Talking with your children about ... Other faiths

When Scripture Union undertook research into children and faith, as part of the development of Guardians of Ancora, we heard from many parents, carers and group leaders who struggled to know what to say and how to talk with children about big issues.

These ‘Talking with your children about…’ features are part of our response to this expressed need. We hope you find the ideas and suggestions here help both you and your family.

Issues to think about

Britain today is changing. Our cities are very mixed, racially, culturally and religiously. The majority live side by side peacefully and bring a richness of language, culture and difference that would be lost if we were all the same, and one day, as Revelation 7:9 promises, there will be a ‘multitude that no one could count, from every nation, from all tribes and peoples and languages, standing before the throne and before the Lamb … and crying out, “Salvation belongs to our God who is seated on the throne and to the Lamb”.’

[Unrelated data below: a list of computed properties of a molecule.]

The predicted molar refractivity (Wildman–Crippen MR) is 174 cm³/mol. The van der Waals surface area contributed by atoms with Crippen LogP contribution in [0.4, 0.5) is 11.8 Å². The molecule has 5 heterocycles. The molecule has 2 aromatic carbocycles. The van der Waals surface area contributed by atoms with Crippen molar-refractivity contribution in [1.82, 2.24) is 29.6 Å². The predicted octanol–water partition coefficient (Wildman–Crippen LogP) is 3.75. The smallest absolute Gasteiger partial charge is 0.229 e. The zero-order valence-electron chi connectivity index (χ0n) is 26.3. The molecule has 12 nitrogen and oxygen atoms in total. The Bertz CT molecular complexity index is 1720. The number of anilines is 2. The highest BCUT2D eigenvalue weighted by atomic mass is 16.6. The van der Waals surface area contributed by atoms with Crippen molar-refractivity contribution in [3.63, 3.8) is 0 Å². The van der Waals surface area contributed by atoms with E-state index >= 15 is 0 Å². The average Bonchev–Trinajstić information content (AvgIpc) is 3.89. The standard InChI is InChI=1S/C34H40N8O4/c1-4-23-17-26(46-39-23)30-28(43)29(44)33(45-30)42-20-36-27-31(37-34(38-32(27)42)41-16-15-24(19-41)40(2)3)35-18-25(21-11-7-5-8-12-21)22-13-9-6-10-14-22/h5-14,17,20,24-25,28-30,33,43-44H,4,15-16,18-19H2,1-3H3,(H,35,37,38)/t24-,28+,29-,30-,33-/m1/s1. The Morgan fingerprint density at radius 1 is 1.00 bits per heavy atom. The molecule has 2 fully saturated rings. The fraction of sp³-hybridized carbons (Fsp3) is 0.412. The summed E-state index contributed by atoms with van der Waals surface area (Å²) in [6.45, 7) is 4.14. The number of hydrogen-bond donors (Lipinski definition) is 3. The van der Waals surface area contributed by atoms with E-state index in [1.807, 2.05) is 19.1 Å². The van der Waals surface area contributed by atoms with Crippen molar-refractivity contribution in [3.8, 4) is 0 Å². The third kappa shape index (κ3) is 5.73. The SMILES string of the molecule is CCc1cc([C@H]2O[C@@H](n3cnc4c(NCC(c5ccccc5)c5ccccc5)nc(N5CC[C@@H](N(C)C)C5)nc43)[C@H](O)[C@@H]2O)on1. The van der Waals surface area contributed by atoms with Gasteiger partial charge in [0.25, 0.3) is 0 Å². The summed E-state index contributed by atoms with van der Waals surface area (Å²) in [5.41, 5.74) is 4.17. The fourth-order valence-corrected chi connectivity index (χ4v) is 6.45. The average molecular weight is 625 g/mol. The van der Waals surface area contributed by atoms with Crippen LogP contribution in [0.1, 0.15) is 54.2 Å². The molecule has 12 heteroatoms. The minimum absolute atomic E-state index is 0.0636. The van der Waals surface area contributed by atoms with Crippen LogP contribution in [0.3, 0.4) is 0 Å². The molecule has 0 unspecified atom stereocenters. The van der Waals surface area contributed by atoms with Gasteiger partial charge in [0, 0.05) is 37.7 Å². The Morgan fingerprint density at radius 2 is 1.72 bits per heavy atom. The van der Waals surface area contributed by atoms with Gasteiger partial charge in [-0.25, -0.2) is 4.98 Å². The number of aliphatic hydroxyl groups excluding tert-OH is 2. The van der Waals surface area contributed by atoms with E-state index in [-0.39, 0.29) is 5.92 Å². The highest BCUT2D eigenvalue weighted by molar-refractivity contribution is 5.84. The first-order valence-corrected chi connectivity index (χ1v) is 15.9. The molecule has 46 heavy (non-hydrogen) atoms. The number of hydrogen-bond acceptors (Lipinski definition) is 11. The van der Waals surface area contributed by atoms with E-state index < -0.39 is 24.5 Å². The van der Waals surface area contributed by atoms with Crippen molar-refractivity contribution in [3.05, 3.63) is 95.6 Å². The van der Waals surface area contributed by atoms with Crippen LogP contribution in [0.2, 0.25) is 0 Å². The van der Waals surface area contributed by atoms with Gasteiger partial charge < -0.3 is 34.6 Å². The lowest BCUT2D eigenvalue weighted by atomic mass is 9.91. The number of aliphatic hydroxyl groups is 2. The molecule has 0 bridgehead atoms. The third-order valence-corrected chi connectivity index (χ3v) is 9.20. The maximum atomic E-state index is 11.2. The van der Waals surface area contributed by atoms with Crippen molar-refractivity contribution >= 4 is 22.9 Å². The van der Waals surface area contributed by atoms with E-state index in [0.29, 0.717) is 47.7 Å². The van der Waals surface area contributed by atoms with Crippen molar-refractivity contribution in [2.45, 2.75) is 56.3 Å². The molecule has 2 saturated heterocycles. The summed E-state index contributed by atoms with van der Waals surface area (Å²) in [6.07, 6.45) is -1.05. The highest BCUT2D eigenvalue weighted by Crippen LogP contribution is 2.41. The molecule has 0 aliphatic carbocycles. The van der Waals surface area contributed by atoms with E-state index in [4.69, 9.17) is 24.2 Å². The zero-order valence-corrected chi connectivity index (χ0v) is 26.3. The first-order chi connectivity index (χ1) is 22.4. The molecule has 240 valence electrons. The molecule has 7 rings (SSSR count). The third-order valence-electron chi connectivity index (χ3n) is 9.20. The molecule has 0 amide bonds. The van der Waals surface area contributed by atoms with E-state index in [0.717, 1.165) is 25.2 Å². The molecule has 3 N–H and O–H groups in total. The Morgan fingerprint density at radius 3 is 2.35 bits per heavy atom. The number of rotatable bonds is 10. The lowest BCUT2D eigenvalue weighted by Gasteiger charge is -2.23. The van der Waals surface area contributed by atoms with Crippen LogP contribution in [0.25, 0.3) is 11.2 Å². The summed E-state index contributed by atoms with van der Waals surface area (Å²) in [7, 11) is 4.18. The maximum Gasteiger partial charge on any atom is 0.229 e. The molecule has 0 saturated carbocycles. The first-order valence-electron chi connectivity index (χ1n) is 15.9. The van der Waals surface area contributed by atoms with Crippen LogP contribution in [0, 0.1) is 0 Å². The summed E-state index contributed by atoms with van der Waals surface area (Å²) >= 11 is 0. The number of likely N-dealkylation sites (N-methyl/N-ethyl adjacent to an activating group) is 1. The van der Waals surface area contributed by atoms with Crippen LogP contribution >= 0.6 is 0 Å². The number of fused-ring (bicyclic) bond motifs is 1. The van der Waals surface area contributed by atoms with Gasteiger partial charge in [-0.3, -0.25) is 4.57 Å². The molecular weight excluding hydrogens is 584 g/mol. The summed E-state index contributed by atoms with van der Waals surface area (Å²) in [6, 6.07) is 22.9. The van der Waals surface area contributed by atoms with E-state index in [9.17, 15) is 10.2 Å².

But today, this multitude does not all worship the Lamb, and across Britain we find a variety of different faith groups. The major faith groups apart from Christians are: Islamic, Hindu, Jewish, Sikh and Buddhist. Although some have recently moved to Britain to live, many were born here and/or are children of parents born in Britain and are therefore British and Muslim or British and Hindu. It is not easy to explain what an individual person means when they call themselves a Christian, a Hindu or a Muslim, and research has shown that meanings vary for different groups and even for individuals in those groups.